四川新闻网首页
四川 | 原创| 国内| 国际| 娱乐| 体育| 女性| 图片| 太阳鸟时评| 市州联播| 财经| 汽车| 房产| 旅游| 居家| 教育| 法制| 健康| 食品| 天府新区| 慢耍四川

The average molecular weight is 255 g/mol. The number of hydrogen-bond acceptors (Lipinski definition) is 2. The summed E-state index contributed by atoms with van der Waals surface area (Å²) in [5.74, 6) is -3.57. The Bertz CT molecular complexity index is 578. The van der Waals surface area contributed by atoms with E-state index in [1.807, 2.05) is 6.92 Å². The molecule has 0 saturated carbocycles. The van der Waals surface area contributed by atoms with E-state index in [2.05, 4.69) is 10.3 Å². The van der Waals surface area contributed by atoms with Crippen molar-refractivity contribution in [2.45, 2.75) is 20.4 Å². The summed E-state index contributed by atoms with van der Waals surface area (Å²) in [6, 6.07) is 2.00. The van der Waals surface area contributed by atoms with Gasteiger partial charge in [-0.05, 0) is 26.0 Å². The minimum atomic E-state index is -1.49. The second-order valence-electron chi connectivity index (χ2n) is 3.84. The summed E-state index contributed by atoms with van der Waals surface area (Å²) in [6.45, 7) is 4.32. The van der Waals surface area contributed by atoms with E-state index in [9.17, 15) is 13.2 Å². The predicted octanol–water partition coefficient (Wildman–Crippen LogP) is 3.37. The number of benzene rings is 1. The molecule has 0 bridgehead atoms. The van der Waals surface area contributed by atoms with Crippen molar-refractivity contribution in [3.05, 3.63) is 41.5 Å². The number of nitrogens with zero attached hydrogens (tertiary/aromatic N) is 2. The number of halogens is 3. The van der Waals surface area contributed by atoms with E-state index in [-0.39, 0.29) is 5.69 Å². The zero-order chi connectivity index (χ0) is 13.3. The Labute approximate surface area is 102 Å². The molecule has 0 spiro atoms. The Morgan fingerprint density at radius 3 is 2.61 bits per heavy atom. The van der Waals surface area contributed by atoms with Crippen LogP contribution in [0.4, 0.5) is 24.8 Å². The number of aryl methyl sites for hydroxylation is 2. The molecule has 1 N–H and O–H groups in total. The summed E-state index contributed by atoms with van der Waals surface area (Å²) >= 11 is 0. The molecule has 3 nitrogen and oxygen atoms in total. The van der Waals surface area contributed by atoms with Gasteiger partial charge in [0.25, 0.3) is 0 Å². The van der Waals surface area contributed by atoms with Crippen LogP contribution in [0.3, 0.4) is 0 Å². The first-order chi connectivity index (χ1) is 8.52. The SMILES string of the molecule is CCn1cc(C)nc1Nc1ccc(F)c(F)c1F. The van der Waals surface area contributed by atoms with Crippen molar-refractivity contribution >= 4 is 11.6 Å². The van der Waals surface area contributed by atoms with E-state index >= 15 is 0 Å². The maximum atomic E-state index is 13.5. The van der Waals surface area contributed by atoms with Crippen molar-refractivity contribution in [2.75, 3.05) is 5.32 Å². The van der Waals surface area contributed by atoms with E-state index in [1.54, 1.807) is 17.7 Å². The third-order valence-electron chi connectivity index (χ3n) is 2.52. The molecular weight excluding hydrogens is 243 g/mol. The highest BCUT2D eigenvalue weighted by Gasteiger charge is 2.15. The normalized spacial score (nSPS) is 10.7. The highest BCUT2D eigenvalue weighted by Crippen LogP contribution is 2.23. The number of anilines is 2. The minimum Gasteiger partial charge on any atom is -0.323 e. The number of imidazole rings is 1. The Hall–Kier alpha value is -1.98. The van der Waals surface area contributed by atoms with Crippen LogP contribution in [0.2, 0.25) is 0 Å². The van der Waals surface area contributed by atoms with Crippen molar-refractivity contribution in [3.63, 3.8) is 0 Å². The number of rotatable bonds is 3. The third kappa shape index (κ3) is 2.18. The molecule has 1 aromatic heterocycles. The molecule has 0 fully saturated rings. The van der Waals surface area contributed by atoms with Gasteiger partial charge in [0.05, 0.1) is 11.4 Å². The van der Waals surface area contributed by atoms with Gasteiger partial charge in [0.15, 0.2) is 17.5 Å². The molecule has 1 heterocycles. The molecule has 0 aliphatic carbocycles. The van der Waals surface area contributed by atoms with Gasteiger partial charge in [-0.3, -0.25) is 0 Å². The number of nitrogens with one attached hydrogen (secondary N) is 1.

您当前的位置:四川新闻  >  本网原创

贵阳天伦医院做多囊卵巢手术要多少钱医媒体贵阳市花溪区中医院看前列腺炎好吗

2018年09月20日 05:32:20
来源:四川新闻网
医共享